I am speaking of those that do not know the unparalleled grace, the beautiful rescue, the unmatched joy of being rescued by and reunited with the God that created and loves them, far more than can be compared with any earthly, carnal, mortal love we can envision. We celebrate the rescue of the miners, but do we celebrate the rescue of mankind by God? Not just through our relationships and daily life of devotion, discipleship, and evangelism, but through our lives?
I guess my point is this; there are billions of people that need to know about Jesus. Now, it is not up to us to “save” anyone, only to tell the story. Our story. God’s story. We can’t save anyone, but we are carriers of He who can. But have they seen? Have they seen His grace in our lives, His forgiveness, or His redemptive power? Because in many ways, I fear we have forgotten about what God accomplished on the Cross. We know, and appreciate, that we are saved, but do we remember this and allow it to be a catalyst in our lives?
All believers lament the friends and family that don’t know, that won’t accept, that can’t get past their “selves” to see why Jesus came, lived, died and ascended. We must live lives redeemed. Lives that lose sleep over the lost, all of them. That cry at funerals, not just because someone we knew passed on, but because over 100,000 people die on a daily basis, and their introduction to Christ will be through His people, His church (the body, not the building!), us.
Jesus is not going to make the headline news on all stations, for days on end because He died for 33 people. He died for all mankind and He is on our hearts, our lips, and written into the very fabric of who we are and we are His ambassadors, the reporters of what He has done. Let us celebrate the rescue of the 33, but pray for, weep over, and reach out to the several billion who don’t recognize Him as the Son of God. The Savior of all mankind. The true Rescuer of mankind.
Tuesday, May 4, 2010
So ... Trent sees a hog (it was a really dark night) on the side of the road while driving about 65mph. He slams on breaks as I am climbing into the back seat for the pistol. He wheels around until he is blocking both lanes with his headlights facing the field the hog is now running into screaming "Shoot it! Shoot it!" I load it, jack it, and squeeze a round off that Trent thinks hit the hog in the booty.
So after being popped in the posterior, the hog turns and runs some more so I shoot again but at this point, he's a god 30 or 40 yards off and we're triple parked across a dark desert highway with cool wind in my hair, with the smell of powder, rising up through the air ... shooting at a black mass and trying to figure out which one of us would have to walk into the CRP to drag the thing back to the truck. Did I mention I was standing on the running board this whole time?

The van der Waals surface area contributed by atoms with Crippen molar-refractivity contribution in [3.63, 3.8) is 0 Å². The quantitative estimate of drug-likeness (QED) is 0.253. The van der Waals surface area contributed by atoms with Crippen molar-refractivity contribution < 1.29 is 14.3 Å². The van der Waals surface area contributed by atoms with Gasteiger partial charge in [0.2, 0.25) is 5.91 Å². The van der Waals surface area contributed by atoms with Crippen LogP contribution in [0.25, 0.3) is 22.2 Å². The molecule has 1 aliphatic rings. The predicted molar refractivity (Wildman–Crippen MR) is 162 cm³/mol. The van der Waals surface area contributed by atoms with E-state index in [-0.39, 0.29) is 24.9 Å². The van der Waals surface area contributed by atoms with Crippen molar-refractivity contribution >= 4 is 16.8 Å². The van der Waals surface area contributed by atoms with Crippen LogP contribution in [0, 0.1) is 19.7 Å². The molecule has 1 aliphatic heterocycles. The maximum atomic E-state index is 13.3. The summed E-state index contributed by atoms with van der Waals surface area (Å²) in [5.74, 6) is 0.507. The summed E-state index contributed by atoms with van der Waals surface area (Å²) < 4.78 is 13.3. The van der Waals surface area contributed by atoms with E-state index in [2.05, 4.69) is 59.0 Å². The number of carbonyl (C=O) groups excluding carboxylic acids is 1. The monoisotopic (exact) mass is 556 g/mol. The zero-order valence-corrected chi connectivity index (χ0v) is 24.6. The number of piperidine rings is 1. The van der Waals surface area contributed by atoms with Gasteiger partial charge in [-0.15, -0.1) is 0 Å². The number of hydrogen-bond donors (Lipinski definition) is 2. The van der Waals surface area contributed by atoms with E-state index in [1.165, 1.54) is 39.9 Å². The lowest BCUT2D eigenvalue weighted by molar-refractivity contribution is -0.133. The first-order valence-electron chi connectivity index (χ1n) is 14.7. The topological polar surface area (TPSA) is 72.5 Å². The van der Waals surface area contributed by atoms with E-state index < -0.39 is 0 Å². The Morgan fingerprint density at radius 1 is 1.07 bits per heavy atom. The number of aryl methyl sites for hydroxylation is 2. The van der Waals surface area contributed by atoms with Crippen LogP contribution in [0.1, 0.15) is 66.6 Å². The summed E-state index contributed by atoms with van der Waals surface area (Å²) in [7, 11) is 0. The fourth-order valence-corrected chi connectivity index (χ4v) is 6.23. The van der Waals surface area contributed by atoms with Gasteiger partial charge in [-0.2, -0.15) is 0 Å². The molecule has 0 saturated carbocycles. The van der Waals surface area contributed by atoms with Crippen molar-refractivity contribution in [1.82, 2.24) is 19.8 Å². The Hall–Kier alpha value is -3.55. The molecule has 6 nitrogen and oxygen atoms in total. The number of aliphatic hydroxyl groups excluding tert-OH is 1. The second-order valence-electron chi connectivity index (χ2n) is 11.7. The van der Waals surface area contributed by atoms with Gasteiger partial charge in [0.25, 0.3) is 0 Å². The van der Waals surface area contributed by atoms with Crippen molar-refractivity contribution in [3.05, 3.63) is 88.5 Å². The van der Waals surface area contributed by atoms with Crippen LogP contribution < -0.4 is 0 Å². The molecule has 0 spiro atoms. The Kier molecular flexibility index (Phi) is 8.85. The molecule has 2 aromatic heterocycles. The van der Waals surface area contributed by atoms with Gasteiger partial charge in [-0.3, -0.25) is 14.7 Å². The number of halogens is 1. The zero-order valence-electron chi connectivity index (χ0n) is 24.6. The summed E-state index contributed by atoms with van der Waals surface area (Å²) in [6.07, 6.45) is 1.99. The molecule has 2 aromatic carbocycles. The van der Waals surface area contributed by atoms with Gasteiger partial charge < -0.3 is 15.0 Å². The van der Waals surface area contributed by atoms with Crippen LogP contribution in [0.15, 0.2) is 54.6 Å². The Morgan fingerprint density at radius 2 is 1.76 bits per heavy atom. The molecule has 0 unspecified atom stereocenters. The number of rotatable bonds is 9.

The hog escaped, we did shoot at something, so all in all not a bad night. We saw a turkey, owls, pigs, cows, horses, a raccoon and a coyote. Didn't get chased by anything and never left the stand except once to make water. Oh well.
Tuesday, March 2, 2010
I am watching the movie “Contact” with Jodie Foster. She’s in the movie, not in my living room. We have it on DVD. I am not a sci-fi nut, but I love a good movie that presents a predictable story in an unpredictable fashion. This is a great alien movie that has little if anything to do with aliens. Anyway… the beginning opens with various radio broadcasts floating off into space. An intelligent race hears them and sends a message back. Of course, if that same race listened to a lot of what’s on the radio now, they would change the dial or keep looking for intelligence in some other galaxy and give us a wide berth. Anyway …
What started me thinking was that what if our thoughts, our fears, our innermost demons were represented as these waves of invisibly loosed, untouchable, digital flotsam that we fling out of our souls like the radio waves in the movie? Like shrapnel from an immense explosion, our unspoken tremors, our harbored fears escape our minds when we engage them; they affect the way we watch movies or drive a car, or talk on the phone. Whether we voice them or not, they exist like the uncontrolled filaments of cotton candy that escape the stick at the county fair – they fly out and adopt themselves to whatever happens by.
I ask this because I go through moments, sometimes long moments, of hearing these punishingly unique echoes in my life. In the movie, these waves are heard by this advanced alien race and contact is made – hence the movie title. For me, the contact is not made out there, but it is made in here, in my heart, in my mind. I’ll have a thought, a reflection on myself and realize that it is not new. I’m not talking about day-ja-vu, or anything that pedestrian; I’m talking about the returning echoes of our self. Our thought-life.